By combining both the vision and mission statement, came to the conclusion that the company want to maintain it’s delivery with high quality and on time for long run. So putting up this all in a line can say its policy as “Provide solutions & services or Products and services (supplier) that met the expectations of the customer (customer) in terms of Cost, Time and Quality”.

As defined the policy above, need to look into objectives to carry forward this policy. Quality Objectives is the measurable items at the end of the day to know where we are. From the above statement (policy), it’s clear that the measurable objects or items will be schedule, effort and quality (quality may be in terms of Defect Removal Efficiency, Customer satisfaction feedback & on time delivery).

Functional Audit vs Physical Audit

December 16, 2008 2 comments

Functional Audit

Physical Audit


Objective: To provide an independent evaluation of software products, verifying that its configuration items’ actual functionality and performance is consistent with the requirement specifications.



Objective: To provide an independent evaluation of a software product configuration item to confirm that components in the built version map to their specifications.


Audit Requirements:


1. Software Requirements Specification (SRS), System Specification (SS)

2.  Waiver or Deviation List Prepared

3.  Verification Test Procedures Prepared.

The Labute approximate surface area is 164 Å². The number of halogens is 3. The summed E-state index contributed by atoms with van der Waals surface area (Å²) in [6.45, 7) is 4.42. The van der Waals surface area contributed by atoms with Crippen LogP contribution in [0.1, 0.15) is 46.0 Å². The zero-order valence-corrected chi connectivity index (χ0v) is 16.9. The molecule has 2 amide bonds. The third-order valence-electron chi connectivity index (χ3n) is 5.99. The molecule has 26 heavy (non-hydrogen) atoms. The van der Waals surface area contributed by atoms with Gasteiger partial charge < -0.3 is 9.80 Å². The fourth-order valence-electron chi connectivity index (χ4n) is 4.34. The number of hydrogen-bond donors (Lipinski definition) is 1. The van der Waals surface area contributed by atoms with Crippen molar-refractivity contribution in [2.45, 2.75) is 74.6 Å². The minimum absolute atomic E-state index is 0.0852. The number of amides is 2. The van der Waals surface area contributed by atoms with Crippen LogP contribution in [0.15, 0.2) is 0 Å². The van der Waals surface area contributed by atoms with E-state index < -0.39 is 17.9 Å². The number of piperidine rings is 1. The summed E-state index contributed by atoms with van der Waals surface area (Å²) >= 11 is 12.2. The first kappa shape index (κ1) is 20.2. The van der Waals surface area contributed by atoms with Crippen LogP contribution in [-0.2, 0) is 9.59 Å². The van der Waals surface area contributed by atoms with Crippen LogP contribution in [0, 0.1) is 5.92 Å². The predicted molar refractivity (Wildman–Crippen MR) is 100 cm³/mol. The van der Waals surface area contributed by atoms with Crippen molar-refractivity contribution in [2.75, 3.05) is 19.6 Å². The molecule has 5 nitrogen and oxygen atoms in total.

4.  Verification Test Procedures Reviewed and Approved.

5.  Verification Test Data and Results Reviewed and Approved

6.  Test Results submitted.

7.  Test Readiness Review completed

8.  Test Readiness Review minutes and open action items from past reviews available

9.  Copy of baseline and database change requests with their associated status accounting records along with all design provided

Audit Requirements:


1.  Approved final draft of the configuration item (CI) product specification.

2.  A list delineating both approved and outstanding changes against the configuration item.

3.  Acceptance test procedures and associated test data.

4.  Findings / Status of quality assurance programs.

5.  Manuscript copy of all software CI manuals.

6.  Computer Software Version Description Document.

7.  Current set of listings and updated design descriptions or other means of design portrayal for each software CI.

8.  FCA (Functional Configuration Audit) minutes for each configuration item.

Process for Bug Life Cycle

June 13, 2008 4 comments

Defect Management

June 11, 2008 Leave a comment